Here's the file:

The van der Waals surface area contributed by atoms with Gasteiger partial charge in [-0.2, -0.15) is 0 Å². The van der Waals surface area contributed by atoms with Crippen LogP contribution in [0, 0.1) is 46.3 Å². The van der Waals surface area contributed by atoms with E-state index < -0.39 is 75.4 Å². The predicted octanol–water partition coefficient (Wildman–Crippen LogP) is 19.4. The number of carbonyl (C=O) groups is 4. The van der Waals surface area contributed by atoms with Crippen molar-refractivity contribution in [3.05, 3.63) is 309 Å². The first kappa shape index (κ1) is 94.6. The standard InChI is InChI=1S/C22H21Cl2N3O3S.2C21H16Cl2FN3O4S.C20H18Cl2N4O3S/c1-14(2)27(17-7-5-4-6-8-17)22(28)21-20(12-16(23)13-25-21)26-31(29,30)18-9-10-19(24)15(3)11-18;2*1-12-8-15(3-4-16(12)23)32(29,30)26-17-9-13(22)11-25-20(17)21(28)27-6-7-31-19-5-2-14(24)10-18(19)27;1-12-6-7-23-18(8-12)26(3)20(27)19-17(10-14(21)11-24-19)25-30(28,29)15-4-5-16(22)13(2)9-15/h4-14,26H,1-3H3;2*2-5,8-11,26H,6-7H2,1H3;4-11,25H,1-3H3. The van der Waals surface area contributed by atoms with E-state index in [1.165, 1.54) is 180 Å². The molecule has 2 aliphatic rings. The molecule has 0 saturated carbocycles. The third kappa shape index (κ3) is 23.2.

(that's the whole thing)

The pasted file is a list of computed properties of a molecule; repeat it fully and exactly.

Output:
The van der Waals surface area contributed by atoms with Gasteiger partial charge in [-0.2, -0.15) is 0 Å². The van der Waals surface area contributed by atoms with Crippen LogP contribution in [0, 0.1) is 46.3 Å². The van der Waals surface area contributed by atoms with E-state index < -0.39 is 75.4 Å². The predicted octanol–water partition coefficient (Wildman–Crippen LogP) is 19.4. The number of carbonyl (C=O) groups is 4. The van der Waals surface area contributed by atoms with Crippen molar-refractivity contribution in [3.05, 3.63) is 309 Å². The first kappa shape index (κ1) is 94.6. The standard InChI is InChI=1S/C22H21Cl2N3O3S.2C21H16Cl2FN3O4S.C20H18Cl2N4O3S/c1-14(2)27(17-7-5-4-6-8-17)22(28)21-20(12-16(23)13-25-21)26-31(29,30)18-9-10-19(24)15(3)11-18;2*1-12-8-15(3-4-16(12)23)32(29,30)26-17-9-13(22)11-25-20(17)21(28)27-6-7-31-19-5-2-14(24)10-18(19)27;1-12-6-7-23-18(8-12)26(3)20(27)19-17(10-14(21)11-24-19)25-30(28,29)15-4-5-16(22)13(2)9-15/h4-14,26H,1-3H3;2*2-5,8-11,26H,6-7H2,1H3;4-11,25H,1-3H3. The van der Waals surface area contributed by atoms with E-state index in [1.165, 1.54) is 180 Å². The molecule has 2 aliphatic rings. The molecule has 0 saturated carbocycles. The third kappa shape index (κ3) is 23.2.